Do March Madness festivities help or hurt at work? That’s the question OfficeTeam, a staffing service specializing in the placement of highly skilled office and administrative professionals, sought to find out. According to their new survey, 50 percent of senior managers said activities tied to the college basketball playoffs boost employee morale.
You might be thinking to yourself, “Hmmm... I don’t know about that." Well go ahead and whip out your bracket, because it's true. In fact, the study also showed that more than one-third (36 percent) of managers felt March Madness has a positive impact on worker productivity, as well. Overall, the percentage of managers who said tournament festivities have a positive effect on employee morale and productivity have both increased at least 20 percent since 2013.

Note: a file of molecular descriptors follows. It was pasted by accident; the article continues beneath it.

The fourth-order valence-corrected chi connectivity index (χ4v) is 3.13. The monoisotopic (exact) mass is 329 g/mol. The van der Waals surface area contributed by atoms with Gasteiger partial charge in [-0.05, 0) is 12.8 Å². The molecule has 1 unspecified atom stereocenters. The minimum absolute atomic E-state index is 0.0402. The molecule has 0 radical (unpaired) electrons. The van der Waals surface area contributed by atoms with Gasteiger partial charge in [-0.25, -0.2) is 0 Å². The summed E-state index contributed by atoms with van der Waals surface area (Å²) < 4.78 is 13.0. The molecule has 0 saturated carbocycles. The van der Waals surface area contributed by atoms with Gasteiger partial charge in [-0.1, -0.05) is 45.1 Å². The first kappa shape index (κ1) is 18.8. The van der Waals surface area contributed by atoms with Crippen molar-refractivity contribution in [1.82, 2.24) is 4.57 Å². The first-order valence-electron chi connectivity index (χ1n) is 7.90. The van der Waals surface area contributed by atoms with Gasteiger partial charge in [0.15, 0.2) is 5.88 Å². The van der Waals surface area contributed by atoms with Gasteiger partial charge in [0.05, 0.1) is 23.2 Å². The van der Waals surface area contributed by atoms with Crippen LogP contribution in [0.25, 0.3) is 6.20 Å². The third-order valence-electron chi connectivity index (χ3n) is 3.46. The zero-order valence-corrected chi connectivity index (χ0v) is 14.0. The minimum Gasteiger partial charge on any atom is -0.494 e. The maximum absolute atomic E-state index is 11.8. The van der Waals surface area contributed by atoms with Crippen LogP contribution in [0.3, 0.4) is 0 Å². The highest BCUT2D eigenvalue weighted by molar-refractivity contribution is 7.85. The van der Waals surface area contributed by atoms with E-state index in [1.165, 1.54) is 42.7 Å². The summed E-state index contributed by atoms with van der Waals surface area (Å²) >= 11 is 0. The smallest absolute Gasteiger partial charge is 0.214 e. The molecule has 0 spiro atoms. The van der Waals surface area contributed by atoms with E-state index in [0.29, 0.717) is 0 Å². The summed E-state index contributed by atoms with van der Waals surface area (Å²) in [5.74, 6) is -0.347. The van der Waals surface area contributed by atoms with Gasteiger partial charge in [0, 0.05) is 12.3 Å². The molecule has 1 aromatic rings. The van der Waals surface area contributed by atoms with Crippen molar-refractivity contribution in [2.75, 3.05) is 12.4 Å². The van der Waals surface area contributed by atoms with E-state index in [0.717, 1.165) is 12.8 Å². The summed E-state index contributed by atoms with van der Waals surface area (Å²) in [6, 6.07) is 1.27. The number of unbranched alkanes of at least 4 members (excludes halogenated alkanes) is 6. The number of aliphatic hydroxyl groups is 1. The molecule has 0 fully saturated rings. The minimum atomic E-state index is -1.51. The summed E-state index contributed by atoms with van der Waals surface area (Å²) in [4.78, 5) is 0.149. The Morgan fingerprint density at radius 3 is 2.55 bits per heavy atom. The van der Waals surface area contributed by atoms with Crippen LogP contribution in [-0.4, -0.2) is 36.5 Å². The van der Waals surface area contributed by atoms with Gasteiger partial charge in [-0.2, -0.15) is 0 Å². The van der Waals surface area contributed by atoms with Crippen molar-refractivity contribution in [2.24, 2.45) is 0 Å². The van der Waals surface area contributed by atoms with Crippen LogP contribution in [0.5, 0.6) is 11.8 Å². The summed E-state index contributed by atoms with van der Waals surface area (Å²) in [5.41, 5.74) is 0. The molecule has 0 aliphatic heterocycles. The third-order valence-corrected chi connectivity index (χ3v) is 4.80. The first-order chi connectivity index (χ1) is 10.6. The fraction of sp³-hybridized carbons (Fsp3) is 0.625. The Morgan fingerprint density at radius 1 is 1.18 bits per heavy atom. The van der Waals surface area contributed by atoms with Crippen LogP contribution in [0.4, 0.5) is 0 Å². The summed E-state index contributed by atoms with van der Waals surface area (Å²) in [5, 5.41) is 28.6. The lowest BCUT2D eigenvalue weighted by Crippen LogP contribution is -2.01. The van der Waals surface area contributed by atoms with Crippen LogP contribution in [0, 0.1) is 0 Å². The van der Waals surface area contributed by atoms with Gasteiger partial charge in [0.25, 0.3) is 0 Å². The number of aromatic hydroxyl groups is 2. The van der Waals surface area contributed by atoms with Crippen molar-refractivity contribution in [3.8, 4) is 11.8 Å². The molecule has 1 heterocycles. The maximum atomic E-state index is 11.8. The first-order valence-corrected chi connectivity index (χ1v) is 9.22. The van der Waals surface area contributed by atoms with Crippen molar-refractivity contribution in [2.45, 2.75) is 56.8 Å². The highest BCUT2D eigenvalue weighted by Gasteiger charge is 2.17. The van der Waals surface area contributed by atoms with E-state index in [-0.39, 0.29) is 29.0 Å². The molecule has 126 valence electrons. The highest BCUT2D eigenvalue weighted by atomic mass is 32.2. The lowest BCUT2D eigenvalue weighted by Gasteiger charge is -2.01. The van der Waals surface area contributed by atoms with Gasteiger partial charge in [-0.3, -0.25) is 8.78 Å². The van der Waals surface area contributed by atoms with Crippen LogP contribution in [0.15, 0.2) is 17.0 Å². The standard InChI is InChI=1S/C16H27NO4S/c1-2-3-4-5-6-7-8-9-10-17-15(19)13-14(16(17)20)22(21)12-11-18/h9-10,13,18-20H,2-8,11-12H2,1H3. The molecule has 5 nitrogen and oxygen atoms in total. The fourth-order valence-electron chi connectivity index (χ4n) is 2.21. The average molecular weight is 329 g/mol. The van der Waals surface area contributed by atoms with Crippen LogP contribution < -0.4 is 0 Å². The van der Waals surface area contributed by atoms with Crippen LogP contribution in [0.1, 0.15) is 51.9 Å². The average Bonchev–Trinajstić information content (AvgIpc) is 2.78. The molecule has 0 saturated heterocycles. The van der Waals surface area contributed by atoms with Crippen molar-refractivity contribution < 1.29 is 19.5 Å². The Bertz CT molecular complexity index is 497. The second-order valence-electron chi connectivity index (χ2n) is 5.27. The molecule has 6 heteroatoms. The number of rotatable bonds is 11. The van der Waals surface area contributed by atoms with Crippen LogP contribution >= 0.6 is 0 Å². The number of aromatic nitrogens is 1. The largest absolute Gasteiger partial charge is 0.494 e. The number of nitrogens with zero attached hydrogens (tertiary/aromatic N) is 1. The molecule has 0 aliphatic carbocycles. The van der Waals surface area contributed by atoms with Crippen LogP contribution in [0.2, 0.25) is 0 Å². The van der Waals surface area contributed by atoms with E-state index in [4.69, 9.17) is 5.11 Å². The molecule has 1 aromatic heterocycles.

So, even if basketball isn’t exactly your thing, all the March Madness pools your coworkers are buzzing about actually have a positive impact on your attitude and performance. Nice.
"It provides an opportunity for workers to bond as they talk about scores and root for their favorite schools, and might actually keep workers on track by providing them with much-needed breaks," Kelly Workman, vice president of OfficeTeam, tells Bustle. "Even if you aren’t a sports fan or rooting for a particular basketball team, participating in office March Madness activities can be a nice stress-reliever, and research shows employees still get their work done."
Workman recommends reviewing your company's policies before participating in certain tournament-related activities, especially when it comes to betting in order to avoid any serious trouble with HR. She also warns that showing your overly competitive side can take a wrong turn quickly, especially if you're someone who has a hard time losing.
"You can cheer for your favorite team, but don’t be a poor sport," Workman says.
Which makes sense, of course. I mean, you don't want to yell at a coworker over something non-related to work do you?